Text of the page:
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A 'non-exploitative' fashion label launched in Warwickshire is attracting a massive following across the UK with its 'timeless' cutting- edge designs. Managing director David Stanley (left) talks about the ethos behind the company, Child clothing.

CHILD clothing was launched two years ago in the tiny Warwickshire village of Bidford-on-Avon.

Now in its seventh season, the label supplies 100 independent stockists in the UK.

Child's Autumn/Winter 2003 collection is split into two lines - Peace Tribe and Japonica.

Child clothing has its roots in a fashion shop called Hub Stratford and now has its very own boutique in London's trendy Carnaby Street.

Managing director David Stanley, aged 55, who lives in Welford-on-Avon, near Stratford, said: "The roots of the organisation are Christian. Our vision is to create a label which bucks the trend of much of fashion for young people in the sense of being non-exploitative.

"Our perception, from running our own clothes shop in Stratford, was that fashion has more impact on this generation of 18 to 30-year-olds than music.

"It influences young people very strongly about how they feel about themselves. Many fashion labels like Porn Star and FCUK have connotations of sexuality, which we feel all women are not comfortable with.

"It's very much about creating a label which is fresh, creative and actually designed to make real women feel good about themselves.

"You do not have to be as skinny as a model."

In the past months Child clothing has been featured in a wide range of fashion magazines, from New Woman, B magazine to OK!

Business consultant David said: "We are a new company and it is exciting to be taken seriously by the industry.

"But the area which is most important to us is customer feedback - and customers tell us they love the designs.

"Although we originally aimed the at the 18 to 30-year-old bracket we do find alot of older fashion-conscious women are buying the clothes."

Child's fashion designer Lyndsay Pressdee works from her fashion studio in London.

But the company's main offices and warehouse are based in Bidford-on- Avon.

Father-of-four David said: "We also run a shop in Stratford called Hub aimed at young people. Our desire was to set up where young people could meet as well as shop.

"Because fashion is such a strong influence on the young generation we felt setting up a fashion label was a worthy cause. We had a number of friends who had been in the industry and set up a creative team of around a dozen people.

"In December 2002 we opened a shop in Carnaby Street. To be there sitting alongside the other cutting-edge labels is a sign we are confident.

He added: "Another part of our ethos is a sense of social responsibility. We manufacture in the UK, Portugal and India. We select our suppliers very carefully making sure they are responsible and treat their staff well."

David is married to Meryl, Child's company secretary.

The couple have four children - Lydia, aged 26, Miriam, aged 24, Bethany, aged 20 and 17-year-old Joel.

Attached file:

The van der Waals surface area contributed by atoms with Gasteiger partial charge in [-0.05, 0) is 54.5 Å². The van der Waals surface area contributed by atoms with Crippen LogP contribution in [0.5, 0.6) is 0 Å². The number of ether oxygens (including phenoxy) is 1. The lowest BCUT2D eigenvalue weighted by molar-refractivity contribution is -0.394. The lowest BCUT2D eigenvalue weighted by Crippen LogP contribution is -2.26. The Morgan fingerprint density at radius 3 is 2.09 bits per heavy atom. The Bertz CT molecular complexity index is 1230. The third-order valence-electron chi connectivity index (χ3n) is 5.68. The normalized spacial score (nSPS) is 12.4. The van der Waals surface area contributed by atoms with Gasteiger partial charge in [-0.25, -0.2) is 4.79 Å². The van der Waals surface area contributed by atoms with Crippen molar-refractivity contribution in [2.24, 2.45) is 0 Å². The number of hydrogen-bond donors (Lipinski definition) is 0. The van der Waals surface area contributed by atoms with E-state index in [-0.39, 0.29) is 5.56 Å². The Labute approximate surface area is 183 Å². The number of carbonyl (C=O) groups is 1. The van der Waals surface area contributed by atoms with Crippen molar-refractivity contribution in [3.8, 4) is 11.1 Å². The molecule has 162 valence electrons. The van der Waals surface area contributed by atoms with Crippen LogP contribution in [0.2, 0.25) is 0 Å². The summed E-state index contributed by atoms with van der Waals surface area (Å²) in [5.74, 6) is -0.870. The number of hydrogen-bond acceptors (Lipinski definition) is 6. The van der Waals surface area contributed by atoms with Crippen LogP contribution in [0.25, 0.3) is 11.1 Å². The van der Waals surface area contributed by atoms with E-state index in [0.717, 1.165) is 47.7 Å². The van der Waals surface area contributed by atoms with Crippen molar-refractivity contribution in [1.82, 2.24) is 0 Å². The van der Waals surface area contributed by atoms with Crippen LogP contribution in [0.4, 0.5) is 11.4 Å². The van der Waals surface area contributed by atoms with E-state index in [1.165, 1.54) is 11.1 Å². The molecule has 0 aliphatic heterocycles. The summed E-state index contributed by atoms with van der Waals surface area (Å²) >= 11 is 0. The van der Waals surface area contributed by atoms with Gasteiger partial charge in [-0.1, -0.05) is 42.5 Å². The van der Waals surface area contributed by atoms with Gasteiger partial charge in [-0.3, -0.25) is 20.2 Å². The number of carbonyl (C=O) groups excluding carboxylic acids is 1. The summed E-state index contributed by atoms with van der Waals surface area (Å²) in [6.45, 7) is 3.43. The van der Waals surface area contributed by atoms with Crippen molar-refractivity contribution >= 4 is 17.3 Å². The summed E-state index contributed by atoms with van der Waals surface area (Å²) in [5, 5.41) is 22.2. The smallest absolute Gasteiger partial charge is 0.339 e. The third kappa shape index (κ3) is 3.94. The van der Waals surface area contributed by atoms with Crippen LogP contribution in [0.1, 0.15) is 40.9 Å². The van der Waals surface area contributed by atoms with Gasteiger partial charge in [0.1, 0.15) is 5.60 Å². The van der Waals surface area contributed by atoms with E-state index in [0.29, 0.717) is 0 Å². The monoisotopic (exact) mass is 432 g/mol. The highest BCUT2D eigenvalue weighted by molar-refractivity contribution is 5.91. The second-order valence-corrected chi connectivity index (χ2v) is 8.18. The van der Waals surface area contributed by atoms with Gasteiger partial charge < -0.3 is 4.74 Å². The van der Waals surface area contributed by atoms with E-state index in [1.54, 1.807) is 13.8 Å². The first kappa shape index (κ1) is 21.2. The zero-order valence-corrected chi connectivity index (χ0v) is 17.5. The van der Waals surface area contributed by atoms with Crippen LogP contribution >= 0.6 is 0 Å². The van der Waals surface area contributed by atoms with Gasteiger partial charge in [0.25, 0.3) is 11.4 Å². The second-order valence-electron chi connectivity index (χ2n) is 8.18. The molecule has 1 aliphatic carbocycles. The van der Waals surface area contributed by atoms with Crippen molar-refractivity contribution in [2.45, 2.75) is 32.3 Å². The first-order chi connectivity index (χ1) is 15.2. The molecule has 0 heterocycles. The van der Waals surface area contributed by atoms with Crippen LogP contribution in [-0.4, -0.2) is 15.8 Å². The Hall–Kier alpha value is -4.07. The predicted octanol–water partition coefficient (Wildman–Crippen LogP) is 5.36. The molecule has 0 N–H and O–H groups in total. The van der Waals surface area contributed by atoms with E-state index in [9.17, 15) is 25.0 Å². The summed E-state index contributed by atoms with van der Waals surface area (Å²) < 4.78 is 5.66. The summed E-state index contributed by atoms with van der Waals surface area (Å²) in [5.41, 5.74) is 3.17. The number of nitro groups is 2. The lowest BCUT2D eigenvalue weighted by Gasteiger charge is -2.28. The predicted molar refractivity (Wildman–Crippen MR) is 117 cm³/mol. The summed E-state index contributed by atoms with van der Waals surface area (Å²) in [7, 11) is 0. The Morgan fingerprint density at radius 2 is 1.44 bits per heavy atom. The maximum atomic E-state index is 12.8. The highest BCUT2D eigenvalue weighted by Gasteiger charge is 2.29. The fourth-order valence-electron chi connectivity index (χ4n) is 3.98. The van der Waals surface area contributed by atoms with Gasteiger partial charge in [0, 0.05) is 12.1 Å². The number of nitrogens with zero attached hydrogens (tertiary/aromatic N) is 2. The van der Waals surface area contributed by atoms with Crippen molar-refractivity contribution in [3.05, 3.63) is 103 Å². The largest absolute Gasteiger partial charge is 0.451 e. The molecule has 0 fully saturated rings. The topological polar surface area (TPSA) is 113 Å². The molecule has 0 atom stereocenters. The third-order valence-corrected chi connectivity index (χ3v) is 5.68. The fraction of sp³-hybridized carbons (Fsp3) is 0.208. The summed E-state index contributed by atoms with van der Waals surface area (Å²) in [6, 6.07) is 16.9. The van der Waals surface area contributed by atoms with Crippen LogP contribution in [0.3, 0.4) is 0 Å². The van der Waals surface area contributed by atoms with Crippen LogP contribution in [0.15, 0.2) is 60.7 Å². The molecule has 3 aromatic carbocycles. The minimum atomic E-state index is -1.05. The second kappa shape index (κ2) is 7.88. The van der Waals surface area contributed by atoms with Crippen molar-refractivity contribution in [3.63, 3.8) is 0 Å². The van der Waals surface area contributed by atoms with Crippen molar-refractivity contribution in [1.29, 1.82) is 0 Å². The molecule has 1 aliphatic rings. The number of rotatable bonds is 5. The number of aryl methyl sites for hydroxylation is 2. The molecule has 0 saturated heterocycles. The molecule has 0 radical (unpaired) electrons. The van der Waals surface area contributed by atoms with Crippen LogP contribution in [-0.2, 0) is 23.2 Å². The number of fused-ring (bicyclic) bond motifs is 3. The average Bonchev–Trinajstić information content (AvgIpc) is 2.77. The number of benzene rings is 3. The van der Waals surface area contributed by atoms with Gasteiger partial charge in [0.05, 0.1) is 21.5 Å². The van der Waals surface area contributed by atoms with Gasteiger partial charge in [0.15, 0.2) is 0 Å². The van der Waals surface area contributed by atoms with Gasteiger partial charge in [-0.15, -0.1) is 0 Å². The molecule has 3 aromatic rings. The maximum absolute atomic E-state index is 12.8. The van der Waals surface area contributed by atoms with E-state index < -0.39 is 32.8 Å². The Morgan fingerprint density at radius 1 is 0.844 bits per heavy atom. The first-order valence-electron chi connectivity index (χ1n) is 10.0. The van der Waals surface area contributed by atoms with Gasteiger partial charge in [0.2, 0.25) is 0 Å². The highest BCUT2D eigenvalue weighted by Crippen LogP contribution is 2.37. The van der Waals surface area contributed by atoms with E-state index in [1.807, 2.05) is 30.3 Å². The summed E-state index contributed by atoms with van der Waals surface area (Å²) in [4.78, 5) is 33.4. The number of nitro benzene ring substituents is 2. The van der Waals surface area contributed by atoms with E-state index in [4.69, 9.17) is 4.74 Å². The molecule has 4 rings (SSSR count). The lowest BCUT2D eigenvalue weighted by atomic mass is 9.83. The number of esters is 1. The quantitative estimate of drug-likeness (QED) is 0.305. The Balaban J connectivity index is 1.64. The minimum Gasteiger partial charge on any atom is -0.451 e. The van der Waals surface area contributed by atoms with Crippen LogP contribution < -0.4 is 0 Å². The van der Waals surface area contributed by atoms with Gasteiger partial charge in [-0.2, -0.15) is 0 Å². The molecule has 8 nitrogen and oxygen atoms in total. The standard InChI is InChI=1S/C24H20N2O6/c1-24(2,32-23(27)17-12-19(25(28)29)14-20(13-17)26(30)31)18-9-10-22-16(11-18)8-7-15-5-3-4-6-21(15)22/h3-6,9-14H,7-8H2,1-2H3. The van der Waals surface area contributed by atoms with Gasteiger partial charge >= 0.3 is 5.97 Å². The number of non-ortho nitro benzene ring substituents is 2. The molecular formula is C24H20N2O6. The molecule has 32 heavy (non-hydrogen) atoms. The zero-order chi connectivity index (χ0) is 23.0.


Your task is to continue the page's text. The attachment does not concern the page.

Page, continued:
All three of his daughters are big fans of Child clothing.

David said: "They love it and so does my wife. You don't wear Child if you want to be really outrageous or edgy, you wear it because its timeless, stylish and comfortable."


LYNDSAY PRESSDEE is Child's fashion designer

The 30-year-old, who originally comes from Castle Bromwich in Birmingham, did a fashion and textile degree at Ravensbourne College of Design in London.

She said: "I set up my own business designing clothes and ran a stall on Greenwich market for two years.

"I started selling to Hub in Stratford and that's how I made the connection with David.

"I always like to make clothes you can wear - they are not just for young, thin people. It's really exciting but its been a long, hard slog. The best thing is when you see someone wearing one of your designs.

"With the Autumn/Winter selection we want to take a more casual look and combine it with eveningwear. With Peace Tribe we have taken the military tribal theme. It includes a pink damask trench coat which looks quite antique-y. We are trying to move more from frilly feminine to quite fitted shapes, with applique and detailing."

1 Simone velour jacket, Miranda feather stripe trousers 2 Ingrid damask coat and Fifi striped denim trousers 3 Ellie camisole with suede ties and Tara suede panel skirt 4 Grace wideneck printed top, Pascal patterned skirt with belt 5 Edo off the shoulder sleeveless top, Justine applique skirt and belt

LOCAL STOCKISTS: Revive, 18 The Burges, Coventry; Revive 31 Warwick Street, Leamington; Veuve, 1& 2 Riverside, Stratford; Hub, Rother Street, Stratford.


HIGH STREET VISION: Fuji wrap dress and Millicent off-the-shoulder sleeveless top
COPYRIGHT 2003 Coventry Newpapers
No portion of this article can be reproduced without the express written permission from the copyright holder.
Copyright 2003 Gale, Cengage Learning. All rights reserved.

Article Details
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Title Annotation:Features
Publication:Coventry Evening Telegraph (England)
Date:Apr 7, 2003

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